The bigger question, probably, is whether you want to shoot for a 9-11% yield that will probably stay steady, at least for the coming year, or for a 4-5% yield that will almost certainly grow at a slow but steady clip. The former is represented by Windstream or their competitor Frontier Communications (FTR), the latter would be any of a number of larger, more diversified fixed-and-wireless companies either in the US (Verizon, VZ or AT&T, T) or internationally (Vodafone, VOD). Over the past few years investors have been choosing the latter, particularly in the US, and driving up shares of VZ and T while WIN and FTR have generally seen share price declines. CenturyLink (CTL), another local telephone company turning itself into a broadband and data company after buying Qwest and Savvis in recent years, is somewhere in the middle — their dividend is higher than VZ and lower than WIN or FTR, and was also recently cut. That cut gives the warning sign for telecom investors in general — that “industry leader” quote at the beginning of today’s note is about them, it refers to the moment last month when CTL announced they would cut the dividend their shares instantly collapsed … so Roger Conrad is right to focus on whether or not WIN really can keep the dividend going, high-yield investors in general and telecom investors specifically are very focused on dividend yield.

So what do you think? Want to take a little chance on Windstream for that high current income yield? Let us know with a comment below.

Personal disclosure: I own shares of both Verizon and Vodafone. I won’t trade any of the stocks mentioned above for at least three days.


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19 Comments on "“What this CEO said that has me salivating for BIG 11.8%-YIELD profits!”"

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hardup
Irregular
0
hardup
March 13, 2013 11:53 am

What happens when interest rates go up?
Presumably, nothng good.

So ths would be as much a bet on stable interest rates going forward as it is on the underlying niche phone biz, right?

Roger Bond
Guest
0
March 13, 2013 11:54 am

We have some clients that own pretty much all the above, except VOD (why their brokers didn’t buy that one, don’t know).

Frontier we suggested selling, and have occasionally looked at short term trades on WIN when it would go from the low 8’s up to the high 9’s.

Holding WIN until given some good reason to sell.

Roger
InvestLetters.com

solyom
Member
1
solyom
March 13, 2013 12:07 pm

Another stock whose prospects for growth is quite good and who pays a 4% dividend in INTC. I personally think the stock is worth over $35 pershare (recent valuation by DCF method) which is the reason I bought the stock and probably will by more.

Rib
Guest
0
Rib
March 13, 2013 12:41 pm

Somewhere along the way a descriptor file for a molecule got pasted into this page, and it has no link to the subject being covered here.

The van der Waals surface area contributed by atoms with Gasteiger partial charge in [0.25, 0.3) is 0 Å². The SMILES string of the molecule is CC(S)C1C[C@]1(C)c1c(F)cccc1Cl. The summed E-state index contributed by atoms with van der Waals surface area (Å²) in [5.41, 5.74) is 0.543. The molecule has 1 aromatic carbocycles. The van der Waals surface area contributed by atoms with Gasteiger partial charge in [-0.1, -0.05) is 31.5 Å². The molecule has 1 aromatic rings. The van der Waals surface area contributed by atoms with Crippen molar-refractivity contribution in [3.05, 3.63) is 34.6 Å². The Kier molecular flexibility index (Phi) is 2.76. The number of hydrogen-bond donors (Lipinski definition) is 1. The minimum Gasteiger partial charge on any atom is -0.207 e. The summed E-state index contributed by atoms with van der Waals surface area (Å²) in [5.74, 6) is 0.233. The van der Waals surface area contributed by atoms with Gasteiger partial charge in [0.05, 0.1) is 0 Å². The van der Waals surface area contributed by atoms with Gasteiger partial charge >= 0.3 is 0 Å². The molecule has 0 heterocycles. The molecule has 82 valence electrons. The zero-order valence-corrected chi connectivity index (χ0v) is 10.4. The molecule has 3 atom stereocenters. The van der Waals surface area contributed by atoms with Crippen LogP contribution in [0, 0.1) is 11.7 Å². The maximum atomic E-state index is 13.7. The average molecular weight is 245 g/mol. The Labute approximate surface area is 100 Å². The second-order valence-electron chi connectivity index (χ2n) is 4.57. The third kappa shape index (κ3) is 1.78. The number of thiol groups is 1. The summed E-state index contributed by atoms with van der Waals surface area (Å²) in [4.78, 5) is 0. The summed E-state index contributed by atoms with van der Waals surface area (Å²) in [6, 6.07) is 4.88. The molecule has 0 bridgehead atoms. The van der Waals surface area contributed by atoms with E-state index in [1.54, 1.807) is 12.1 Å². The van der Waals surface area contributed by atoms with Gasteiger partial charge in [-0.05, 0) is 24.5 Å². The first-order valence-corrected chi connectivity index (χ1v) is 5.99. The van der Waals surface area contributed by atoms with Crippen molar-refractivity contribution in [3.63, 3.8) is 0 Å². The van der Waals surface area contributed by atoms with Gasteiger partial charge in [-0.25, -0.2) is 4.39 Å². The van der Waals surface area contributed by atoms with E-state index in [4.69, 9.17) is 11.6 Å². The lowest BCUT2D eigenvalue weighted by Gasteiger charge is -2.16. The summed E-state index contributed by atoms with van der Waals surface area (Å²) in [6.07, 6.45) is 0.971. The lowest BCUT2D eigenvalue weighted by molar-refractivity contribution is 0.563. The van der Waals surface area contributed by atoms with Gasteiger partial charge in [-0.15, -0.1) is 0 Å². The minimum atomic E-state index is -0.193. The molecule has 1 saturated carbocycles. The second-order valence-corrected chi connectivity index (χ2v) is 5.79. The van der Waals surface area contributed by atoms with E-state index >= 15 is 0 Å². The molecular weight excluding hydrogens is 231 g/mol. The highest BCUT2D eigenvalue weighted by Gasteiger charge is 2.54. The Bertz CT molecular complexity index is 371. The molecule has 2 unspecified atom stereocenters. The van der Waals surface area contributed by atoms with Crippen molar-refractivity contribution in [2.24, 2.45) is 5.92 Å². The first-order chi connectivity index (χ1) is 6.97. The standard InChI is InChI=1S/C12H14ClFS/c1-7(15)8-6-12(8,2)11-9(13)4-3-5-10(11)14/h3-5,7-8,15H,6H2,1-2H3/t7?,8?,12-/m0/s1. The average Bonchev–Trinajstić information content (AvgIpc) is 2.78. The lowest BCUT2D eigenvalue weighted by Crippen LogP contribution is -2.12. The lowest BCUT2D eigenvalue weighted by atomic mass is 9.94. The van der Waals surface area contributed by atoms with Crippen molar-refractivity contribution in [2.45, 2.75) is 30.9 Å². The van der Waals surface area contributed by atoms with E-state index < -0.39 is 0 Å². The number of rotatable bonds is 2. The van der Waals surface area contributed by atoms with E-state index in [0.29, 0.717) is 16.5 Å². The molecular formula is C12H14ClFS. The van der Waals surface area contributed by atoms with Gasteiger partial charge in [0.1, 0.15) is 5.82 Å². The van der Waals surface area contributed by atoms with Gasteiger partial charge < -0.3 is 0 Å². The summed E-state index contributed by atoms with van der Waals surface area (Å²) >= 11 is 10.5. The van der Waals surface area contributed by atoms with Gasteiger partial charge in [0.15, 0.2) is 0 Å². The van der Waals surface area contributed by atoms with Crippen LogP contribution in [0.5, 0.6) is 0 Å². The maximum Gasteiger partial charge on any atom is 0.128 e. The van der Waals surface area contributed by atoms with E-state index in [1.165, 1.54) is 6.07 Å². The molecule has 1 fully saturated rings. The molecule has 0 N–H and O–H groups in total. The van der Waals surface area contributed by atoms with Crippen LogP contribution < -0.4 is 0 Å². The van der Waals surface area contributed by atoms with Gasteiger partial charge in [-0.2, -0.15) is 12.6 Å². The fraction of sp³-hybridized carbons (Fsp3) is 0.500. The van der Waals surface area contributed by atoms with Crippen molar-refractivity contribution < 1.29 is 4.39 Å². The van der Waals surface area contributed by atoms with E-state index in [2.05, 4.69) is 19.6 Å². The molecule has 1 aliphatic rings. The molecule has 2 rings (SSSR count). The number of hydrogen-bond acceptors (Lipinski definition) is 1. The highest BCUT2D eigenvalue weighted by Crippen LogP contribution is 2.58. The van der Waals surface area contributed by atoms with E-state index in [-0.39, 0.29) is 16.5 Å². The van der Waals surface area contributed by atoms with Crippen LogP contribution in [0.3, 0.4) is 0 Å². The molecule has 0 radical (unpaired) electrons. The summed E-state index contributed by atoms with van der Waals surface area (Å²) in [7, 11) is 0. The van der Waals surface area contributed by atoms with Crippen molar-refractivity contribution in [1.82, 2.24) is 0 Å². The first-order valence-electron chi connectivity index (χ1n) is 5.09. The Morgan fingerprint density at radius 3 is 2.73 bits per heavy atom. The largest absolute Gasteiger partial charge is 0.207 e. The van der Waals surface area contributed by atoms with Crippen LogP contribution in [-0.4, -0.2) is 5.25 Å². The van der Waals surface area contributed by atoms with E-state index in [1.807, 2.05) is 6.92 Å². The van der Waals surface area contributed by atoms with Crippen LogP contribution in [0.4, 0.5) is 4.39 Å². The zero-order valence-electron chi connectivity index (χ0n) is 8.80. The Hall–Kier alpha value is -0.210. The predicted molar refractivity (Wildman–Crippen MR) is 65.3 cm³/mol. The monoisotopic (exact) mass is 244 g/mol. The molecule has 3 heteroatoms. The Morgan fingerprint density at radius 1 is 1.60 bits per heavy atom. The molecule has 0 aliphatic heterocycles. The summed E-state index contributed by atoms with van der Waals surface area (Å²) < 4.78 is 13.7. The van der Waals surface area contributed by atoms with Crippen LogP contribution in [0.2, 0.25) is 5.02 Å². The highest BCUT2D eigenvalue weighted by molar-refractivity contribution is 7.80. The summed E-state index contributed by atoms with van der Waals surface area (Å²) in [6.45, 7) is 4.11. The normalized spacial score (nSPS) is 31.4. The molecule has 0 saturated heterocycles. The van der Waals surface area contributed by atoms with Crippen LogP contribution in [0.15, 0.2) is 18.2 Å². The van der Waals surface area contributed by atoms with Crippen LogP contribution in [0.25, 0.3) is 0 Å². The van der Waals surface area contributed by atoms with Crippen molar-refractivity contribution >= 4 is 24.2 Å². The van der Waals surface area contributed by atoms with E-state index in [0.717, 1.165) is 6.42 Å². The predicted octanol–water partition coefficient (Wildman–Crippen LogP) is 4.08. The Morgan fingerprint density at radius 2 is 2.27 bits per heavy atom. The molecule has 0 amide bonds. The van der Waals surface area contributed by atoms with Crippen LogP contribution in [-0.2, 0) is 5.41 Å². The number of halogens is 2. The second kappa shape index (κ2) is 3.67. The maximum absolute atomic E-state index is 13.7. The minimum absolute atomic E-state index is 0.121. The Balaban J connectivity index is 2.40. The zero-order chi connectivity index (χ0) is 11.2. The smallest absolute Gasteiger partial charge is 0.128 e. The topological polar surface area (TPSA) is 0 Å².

It is tempting, but you seem to be hesitant….I checked online and found this comment ;
“analyst believes management’s policy on the dividend is not sustainable. The analyst warned the payout will be approaching 100 percent next year” which to me seems like two down arrows. Nice coverage on your part Gumshoe.

Larry Saylor
Guest
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Larry Saylor
March 13, 2013 1:43 pm

Intc is only $1 above its stock price in the late fall of 2009. Intc is a dead stock. Held it years ago and finally sold. It is not even a growth stock anymore.

JOHN M CHENOSKY, PE
Guest
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JOHN M CHENOSKY, PE
March 13, 2013 3:41 pm

As a Windstream subscriber I wish they would invest their earnings and comply with Pennsylvania law which requires uniform service state-wide. My DSL is slower than a whore going to church.

Larry Saylor
Guest
0
Larry Saylor
March 13, 2013 4:30 pm

John, that is a good one. will have to remember that saying. lol.

Milt Misogianes
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Milt Misogianes
March 13, 2013 8:10 pm

I must agree with Mr. Saylor – I have been a gumshoe devotee for awhile and enjoy Travis’s exposes immensely. The ensuing comments are usually ok but boorish. John Chenosky’s comment above should be registered in the Comment Hall of Fame. If big yield is your shtick, take a looky look at DX or EFC. What say you Travis ??

bmc123
Guest
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bmc123
March 14, 2013 6:08 am

I held WIN for years and was quite happy to pick up my $0.25 per quarter, year after year. However, I sold out back a bit (at a profit) because the whole thing just started to look too unsustainable to me. I decided to move my money to a dividend grower and I haven’t regretted my decision since. Just my 2 cents.

Val
Guest
0
March 14, 2013 8:49 am
‘Robert says: March 13, 2013 at 11:53 am “What happens when interest rates go up?” ‘ I believe Robert asks an especially pertinent question (way up above) because (I at least believe) many central interest rates (like Home Mortgages for some) are artificially low right now with our Federal Reserve buying up extra large (mega) quantities of debt at ridiculously low rates (I will borrow all the money I can get my hands on at 1% per year, let alone much less than a measly 1%, such as is being paid by large financial lending, and borrowing, institutions – wouldn’t… Read more »
jenngld
Member
0
jenngld
March 14, 2013 8:28 am

Try finding risks and opportunities in fixed income As interest rates rise, the prices of bond holdings in funds will drop, the amount at risk tied to its benefits.

Steve
Guest
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Steve
March 14, 2013 12:27 pm

Travis, I just want to thank you and your fabulous Thinkolator. I find you quite entertaining, clever and informative. Whenever I get a mystery stock pitch, I try to detect the stock being pitched, but mostly, I end up back here with you and your Thinkolator for the correct answer. Thanks for your great site and interesting emails. Steve Brown

Milt Misogianes, PhD
Guest
0
Milt Misogianes, PhD
March 14, 2013 4:45 pm

To all Gumshoer groupies – take a looky look at high yielding DX ( 10.8% ) and EFC ( 12.5% ) and feel to criticize/analyze. I’ve personally owned both for 2 years and done pretty well. Also consider TAXI. This company’s primary focus is to lend cab drivers money to buy the coveted medallions necessary for their livelihood. What a cool niche….

johnny
Guest
0
johnny
March 14, 2013 11:18 pm

Company barely makes money ; has to issue debt to pay dividend is stretching payables to help cash conversion. Probably the scheme works until someone stops the music and Uncle Ben raises rates.. or the FCC changes rules on USF and these rural carriers don’t get the hand our from Uncle Sam.